PAP needs more competitive fire

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Ancient Greek Olympics

By Augustine Low

Ancient Greek OlympicsThere is talk that, for the first time, there is uncertainty about the next Prime Minister of Singapore.

This may not be such a bad thing.

When you know many years ahead that you already have the top job in the bag (like Lee Hsien Loong), you stop having to compete.

And there’s nothing like competition to hone the mind and spirit. The Greeks, who invented the Olympic Games, have the word for it – aretas, which means attaining excellence through competition.

To compete requires that we embrace uncertainty, especially in politics where the human spirit is constantly tested. Competition has always been at the cornerstone of political theory; key advocates include Sun Tzu and Machiavelli.

Go for it

It would be refreshing to see ministers clamour for the top job, and not make bland statements like it doesn’t really matter who gets it, we are here to serve, we stand by the one who is chosen.

Without competitive fire, without aretas, how would Singaporeans know that YOU really want the job and are up for it?

We are not looking for acrimony (although that is sometimes part of competition), but the spirit to fight fair, with honour and mutual respect.

Over the years, I believe the competitive fire of politicians from Singapore’s ruling party has waned considerably.

Over the years, I believe the competitive fire of politicians from Singapore’s ruling party has waned considerably.

The turning point was the introduction of the GRC in 1988.

 

Where is the fire?

When you can get elected as part of a group, when you can hang on to the coattails of Ministers and stronger colleagues, when you come in on a walkover, when you do not even have to make a speech to capture hearts and minds . . . . you simply do not experience winning through competition, you cannot have aretas.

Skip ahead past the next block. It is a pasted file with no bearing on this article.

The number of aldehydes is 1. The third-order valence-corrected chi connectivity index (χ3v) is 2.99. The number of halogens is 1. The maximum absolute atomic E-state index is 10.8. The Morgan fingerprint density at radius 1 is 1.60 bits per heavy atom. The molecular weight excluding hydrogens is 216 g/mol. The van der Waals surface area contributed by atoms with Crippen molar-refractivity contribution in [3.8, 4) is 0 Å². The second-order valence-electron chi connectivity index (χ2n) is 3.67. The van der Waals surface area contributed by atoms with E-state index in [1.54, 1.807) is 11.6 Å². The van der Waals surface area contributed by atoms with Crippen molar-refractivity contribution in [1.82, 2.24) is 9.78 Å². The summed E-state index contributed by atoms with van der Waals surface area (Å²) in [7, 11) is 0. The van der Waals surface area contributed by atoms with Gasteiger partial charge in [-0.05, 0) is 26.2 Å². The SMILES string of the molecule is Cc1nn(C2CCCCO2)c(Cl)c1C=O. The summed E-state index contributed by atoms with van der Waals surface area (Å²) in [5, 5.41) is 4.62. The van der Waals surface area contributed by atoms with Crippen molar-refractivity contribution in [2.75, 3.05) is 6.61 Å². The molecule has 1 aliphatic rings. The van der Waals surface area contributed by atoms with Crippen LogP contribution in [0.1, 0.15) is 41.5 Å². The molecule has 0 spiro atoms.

By all indications, Chan Chun Sing, elevated to full Minister just two years and four months after coming into political office, is among the frontrunners to be the next PM.  Mind you, he was parachuted into office on a walkover, elected in GE 2011 as part of the five-member Tanjong Pagar GRC team.

In fact, the PAP has had a walkover in Tanjong Pagar GRC in every contest since the GRC was created. A total of five walkovers over five GEs, making it the surest route to Parliament.

It would be a shame if Chan takes the top job eventually without even having to fight an election in his own constituency.

Heat of battle

There is no substitute for the authentic experience of the heat of battle, of competing to represent constituents in Parliament. How else is the ex-army general going to hone his instincts and skills, and boost his legitimacy for the massive challenges of running a country?

Without competitive fire, would JB Jeyaretnam have taken Anson?

Would Chiam See Tong have swept Potong Pasir and hung on to it gallantly all those years?

Would Low Thia Khiang have evoked the Spirit of Hougang?

No, it was because they were fired up to embrace uncertainty, to defy the odds, to compete with tenacity to win.

The ruling party could do with some intense competition for the leadership and most certainly with competition to win votes.

So some uncertainty in succession planning within the PAP is not necessarily a bad thing.

If you are earmarked too early for the job, it could be cruel rather than kind.

GRCs, while making it tougher for the Opposition, have also weakened the PAP in paving the way for political softies who have not earned their stripes and therefore carry little clout or legitimacy.

There’s simply nothing like the high stakes of intense competition to challenge politicians to become the best they can be.

Augustine Low is a communications strategist.